I'm becoming quite a fan of this line of figures. I'm not a stickler for any one scale, and this particular one is growing on me. There's something easier to manage with this smaller scale, but it's not too small to be overshadowed (which is why I tend to shy away from 4" figures or less, for the most part). There's a nice assortment of accessories, which are too often overlooked with the 7" figures, some good detailing and the articulation is good enough for me to accept at this price point. That said, I paid $10 for this guy at Walgreens, which I am very happy about (the $17 some places ask for these is offensive). Even at regular price, Walgreens only charges $13, so that's your best bet if you are interested in picking up any of the current Assassin's Creed offerings.
Sunday, October 20, 2013
Connor was released by McFarlane Toys in the summer of 2013, as part of Series 1 Assassin's Creed III, alongside Haytham Kenway and Edward Kenway (Assassin's Creed IV Black Flag). The figure comes sealed on a thin bubble card with some neat in-game graphics and exclusive unlockable in-game content.
Connor stands 5 & 3/4" tall, putting him in-scale with other McFarlane Toys releases (Halo and The Walking Dead, specifically), but out of scale with most other lines, including the previous NECA Assassin's Creed figures. The sculpt is solid, with appropriate buttons, wrinkles, pouches, buckles, etc. Connor has a thick build, with a barrel chest and large, rounded shoulders. Not having played the game, I'm can't speak about how accurate that may or may not be, but in terms of the aesthetics of the figure, he looks proportional. The cowl sports an eagle-type design at the point, and rotates with the head. There are lots of excellent paint apps (detailed bands around the biceps are terrific), and some poor ones (the sash is sloppy on nearly every figure I've seen), but the overall look is a good one. The face is well-sculpted and painted, though the eyes are a bit beady in my mind (this may be due to the smaller scale, and an unfair comparison to the NECA AC figures). Connor's bracer and weapons are also well-sculpted and painted.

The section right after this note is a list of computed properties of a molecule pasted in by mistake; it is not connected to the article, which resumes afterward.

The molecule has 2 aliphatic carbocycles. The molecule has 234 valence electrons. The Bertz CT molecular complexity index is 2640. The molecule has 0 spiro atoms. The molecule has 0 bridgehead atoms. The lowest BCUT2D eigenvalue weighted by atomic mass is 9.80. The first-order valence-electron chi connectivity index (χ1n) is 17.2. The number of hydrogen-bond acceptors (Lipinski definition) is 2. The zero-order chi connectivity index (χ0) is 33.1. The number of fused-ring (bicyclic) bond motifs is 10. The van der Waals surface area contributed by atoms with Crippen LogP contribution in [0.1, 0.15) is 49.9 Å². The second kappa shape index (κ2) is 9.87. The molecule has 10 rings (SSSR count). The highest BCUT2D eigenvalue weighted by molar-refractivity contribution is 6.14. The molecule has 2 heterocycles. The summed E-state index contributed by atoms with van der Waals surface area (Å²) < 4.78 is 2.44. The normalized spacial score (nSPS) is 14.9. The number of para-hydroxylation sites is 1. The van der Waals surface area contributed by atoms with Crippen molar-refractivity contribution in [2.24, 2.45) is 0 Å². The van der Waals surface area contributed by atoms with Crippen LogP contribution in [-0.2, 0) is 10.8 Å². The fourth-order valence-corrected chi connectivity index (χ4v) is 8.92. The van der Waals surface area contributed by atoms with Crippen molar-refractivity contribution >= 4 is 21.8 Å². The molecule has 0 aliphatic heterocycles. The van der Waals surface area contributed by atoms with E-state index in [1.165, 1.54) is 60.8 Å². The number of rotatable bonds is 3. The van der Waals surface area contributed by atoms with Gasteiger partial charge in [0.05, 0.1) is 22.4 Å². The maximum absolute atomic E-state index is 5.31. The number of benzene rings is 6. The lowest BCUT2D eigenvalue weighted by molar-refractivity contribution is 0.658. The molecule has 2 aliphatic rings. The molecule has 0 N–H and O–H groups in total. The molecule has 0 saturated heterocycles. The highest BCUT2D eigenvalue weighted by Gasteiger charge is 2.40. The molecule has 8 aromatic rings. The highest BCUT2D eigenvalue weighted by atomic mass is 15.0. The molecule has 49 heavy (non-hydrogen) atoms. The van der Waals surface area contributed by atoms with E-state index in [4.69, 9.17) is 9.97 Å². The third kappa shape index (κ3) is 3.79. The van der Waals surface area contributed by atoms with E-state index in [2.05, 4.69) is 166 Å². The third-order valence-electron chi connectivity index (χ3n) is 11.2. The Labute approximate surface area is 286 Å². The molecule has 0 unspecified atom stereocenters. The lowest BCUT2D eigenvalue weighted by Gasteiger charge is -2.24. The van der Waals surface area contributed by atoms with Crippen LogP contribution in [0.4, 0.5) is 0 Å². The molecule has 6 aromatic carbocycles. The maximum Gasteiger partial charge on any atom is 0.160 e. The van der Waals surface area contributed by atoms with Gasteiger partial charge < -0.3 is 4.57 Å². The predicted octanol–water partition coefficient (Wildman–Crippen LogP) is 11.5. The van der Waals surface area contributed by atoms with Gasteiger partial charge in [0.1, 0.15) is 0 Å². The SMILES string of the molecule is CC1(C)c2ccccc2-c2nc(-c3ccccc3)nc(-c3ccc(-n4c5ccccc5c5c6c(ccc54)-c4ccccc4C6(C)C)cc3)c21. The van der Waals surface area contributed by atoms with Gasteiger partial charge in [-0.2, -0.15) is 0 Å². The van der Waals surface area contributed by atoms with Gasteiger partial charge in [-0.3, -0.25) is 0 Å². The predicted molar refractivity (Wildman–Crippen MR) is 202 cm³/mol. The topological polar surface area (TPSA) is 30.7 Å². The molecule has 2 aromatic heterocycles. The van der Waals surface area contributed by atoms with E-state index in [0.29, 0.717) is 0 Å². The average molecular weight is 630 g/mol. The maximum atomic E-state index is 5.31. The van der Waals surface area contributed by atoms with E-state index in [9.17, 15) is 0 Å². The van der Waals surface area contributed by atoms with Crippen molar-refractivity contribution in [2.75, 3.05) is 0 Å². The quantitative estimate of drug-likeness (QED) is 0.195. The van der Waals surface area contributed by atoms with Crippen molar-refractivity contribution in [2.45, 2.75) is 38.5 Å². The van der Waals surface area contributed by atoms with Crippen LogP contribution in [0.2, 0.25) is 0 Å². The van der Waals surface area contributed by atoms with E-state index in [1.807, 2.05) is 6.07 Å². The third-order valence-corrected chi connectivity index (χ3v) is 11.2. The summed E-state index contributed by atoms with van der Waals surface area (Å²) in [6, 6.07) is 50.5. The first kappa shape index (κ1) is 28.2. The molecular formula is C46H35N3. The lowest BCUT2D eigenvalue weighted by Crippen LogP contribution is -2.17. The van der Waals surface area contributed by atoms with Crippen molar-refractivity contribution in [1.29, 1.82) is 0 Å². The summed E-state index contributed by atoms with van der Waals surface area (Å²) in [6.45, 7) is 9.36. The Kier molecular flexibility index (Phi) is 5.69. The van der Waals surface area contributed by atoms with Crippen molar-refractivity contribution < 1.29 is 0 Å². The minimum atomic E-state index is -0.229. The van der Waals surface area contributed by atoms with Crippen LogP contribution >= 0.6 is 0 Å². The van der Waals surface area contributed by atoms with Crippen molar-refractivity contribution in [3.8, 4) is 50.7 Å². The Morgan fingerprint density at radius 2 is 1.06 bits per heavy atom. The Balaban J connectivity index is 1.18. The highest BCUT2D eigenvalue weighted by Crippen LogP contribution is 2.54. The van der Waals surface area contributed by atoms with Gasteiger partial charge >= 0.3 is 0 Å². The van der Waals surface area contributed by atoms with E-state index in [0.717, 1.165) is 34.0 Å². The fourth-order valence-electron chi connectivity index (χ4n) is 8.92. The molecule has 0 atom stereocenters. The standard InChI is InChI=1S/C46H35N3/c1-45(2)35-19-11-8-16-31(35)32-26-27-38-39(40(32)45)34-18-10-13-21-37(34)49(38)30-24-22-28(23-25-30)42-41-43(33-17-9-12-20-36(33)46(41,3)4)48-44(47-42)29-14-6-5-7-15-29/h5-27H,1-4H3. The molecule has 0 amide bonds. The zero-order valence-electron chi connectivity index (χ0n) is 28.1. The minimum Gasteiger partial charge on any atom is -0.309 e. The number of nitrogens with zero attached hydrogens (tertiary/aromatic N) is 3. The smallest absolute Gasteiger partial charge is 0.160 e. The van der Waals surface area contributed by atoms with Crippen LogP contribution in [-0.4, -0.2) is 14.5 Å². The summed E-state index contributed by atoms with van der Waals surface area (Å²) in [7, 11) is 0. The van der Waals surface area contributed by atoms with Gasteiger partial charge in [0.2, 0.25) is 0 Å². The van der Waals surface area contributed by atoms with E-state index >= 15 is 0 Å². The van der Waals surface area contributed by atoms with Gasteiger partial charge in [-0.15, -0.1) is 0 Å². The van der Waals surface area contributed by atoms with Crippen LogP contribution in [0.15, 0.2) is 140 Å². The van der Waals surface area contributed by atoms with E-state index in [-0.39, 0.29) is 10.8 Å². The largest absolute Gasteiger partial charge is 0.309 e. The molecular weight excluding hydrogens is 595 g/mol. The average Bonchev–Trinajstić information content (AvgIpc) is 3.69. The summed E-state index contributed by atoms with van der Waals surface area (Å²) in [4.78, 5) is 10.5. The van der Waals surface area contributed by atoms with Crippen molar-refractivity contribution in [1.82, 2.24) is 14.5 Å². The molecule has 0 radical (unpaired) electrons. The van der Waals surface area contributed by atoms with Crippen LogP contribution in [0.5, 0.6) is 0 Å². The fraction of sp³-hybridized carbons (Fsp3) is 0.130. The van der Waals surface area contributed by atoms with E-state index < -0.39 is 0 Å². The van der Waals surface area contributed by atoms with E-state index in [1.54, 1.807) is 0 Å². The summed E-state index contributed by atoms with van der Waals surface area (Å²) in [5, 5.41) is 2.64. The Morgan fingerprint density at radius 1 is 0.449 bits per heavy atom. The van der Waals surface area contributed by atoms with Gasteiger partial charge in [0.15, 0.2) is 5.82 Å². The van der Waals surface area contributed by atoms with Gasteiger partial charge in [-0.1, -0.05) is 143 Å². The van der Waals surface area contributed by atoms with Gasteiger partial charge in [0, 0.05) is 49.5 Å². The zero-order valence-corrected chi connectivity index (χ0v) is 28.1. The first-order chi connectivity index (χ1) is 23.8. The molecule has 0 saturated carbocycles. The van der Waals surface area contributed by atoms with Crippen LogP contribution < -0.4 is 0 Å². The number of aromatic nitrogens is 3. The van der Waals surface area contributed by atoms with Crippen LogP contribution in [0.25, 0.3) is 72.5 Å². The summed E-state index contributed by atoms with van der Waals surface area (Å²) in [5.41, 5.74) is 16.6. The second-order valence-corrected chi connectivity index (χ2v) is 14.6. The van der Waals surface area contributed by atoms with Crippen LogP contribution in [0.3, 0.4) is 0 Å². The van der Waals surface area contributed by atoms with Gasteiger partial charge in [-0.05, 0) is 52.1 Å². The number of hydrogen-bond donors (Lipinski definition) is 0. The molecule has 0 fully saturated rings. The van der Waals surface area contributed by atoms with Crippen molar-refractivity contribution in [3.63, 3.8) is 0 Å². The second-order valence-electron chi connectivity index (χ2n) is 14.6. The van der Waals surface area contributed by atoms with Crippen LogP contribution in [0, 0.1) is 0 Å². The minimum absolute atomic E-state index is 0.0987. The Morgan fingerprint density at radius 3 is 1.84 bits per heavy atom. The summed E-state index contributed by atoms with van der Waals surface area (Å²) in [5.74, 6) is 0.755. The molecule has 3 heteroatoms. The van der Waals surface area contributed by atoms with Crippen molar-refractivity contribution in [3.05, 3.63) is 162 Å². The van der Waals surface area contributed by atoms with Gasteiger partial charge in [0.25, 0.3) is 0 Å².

Above the waist, the articulation is good. Swivel head (restricted by the cowl), ball joints at the shoulders and elbows (with some rotation), and wrists. The joints are pretty ugly, with unpainted (mismatched plastic) pins and ridged hinges that really call attention to themselves. The elbow bend is restricted a bit by the bracer and forearm pieces, as well. There is no waist articulation or ab-crunch, which is the real weakness of this figure.
Below the waist, things get worse. The hips are odd- the thighs can rotate a bit and move out to the sides, but the forward/backwards movement is very restricted. I can't get anything remotely close to crouches or even running poses. But I can adjust well enough to get some pretty natural standing poses. The knees have those hinged ball joints as do the ankles (which also have a rocker joint to allow them to lie flat with wider stances).
Excellent. Two pistols (which fit into the sculpted holsters), a bow (with string), hatchet, Assassin's blade (it's a little thick and has an odd sculpt, but can be pegged onto the bracer or left off), and 3 non-removable arrows sculpted into the quiver on his back. They are all appropriately sized, sculpted and painted nicely, and can be worn or held as needed, more or less.
I really like this figure! I'm not especially picky about scale - to me, a neat figure is a neat figure, not matter the size. That said, there's something especially appealing to me about this smaller 5" scale. Connor is easy to work with, is solidly constructed, has great accessories, and can be posed well-enough for my tastes. The AC figures were on sale this past week at Walgreens, where I picked them up for $10 apiece, which is a terrific deal. If you have the opportunity, I'd highly recommend grabbing these guys while you can- Series 2 (the pirates!) is about to hit, along with the release of Assassin's Creed Black Flag...
Sunday, September 29, 2013
Lucifer was part of the first wave of Chaos! Comics action figures created through a collaboration between Art Asylum and Eternal Toys back in 2001. The wave included Purgatori, Jade and Chastity, as well, with a second wave released after, which included Battle Armor Lady Death, Oblivia, Vandala (I think) and someone else I can't remember. The figures were truly outstanding for their time, in terms of sculpt and the sheer attempt they made to be spectacular. Even more than a decade later, Lucifer intimidates nearly every other figure on the shelf beside him...
Lucifer is sculpted beautifully in a deep maroon plastic full of dark shading. The musculature features deep cuts for definition and plenty of veins popping here and there (this was the common "detail" to muscular males in the early 2000s, but the veins were often oddly placed and followed no anatomical rhyme or reason), in mostly appropriate locations. He stands a towering 9 & 1/4" tall to the top of his head, with a bit more added on for his curving horns. The accessories are just as amazing: the staff features a grotesque fanged skull at the top, individual vertebrae and a small curling tail at the bottom. There are tons of details to make the parts look like bone, and the grip has designs sculpted and painted into it. The spikes at the top are appropriately metallic, and the entire thing is made of a bendy rubber, so that the staff can be shaped as you wish. Lucifer's other hand dangles 3 decapitated, mangled and bloody heads with real chains protruding from their dripping eye sockets. Each of the three features rooted hair, as well.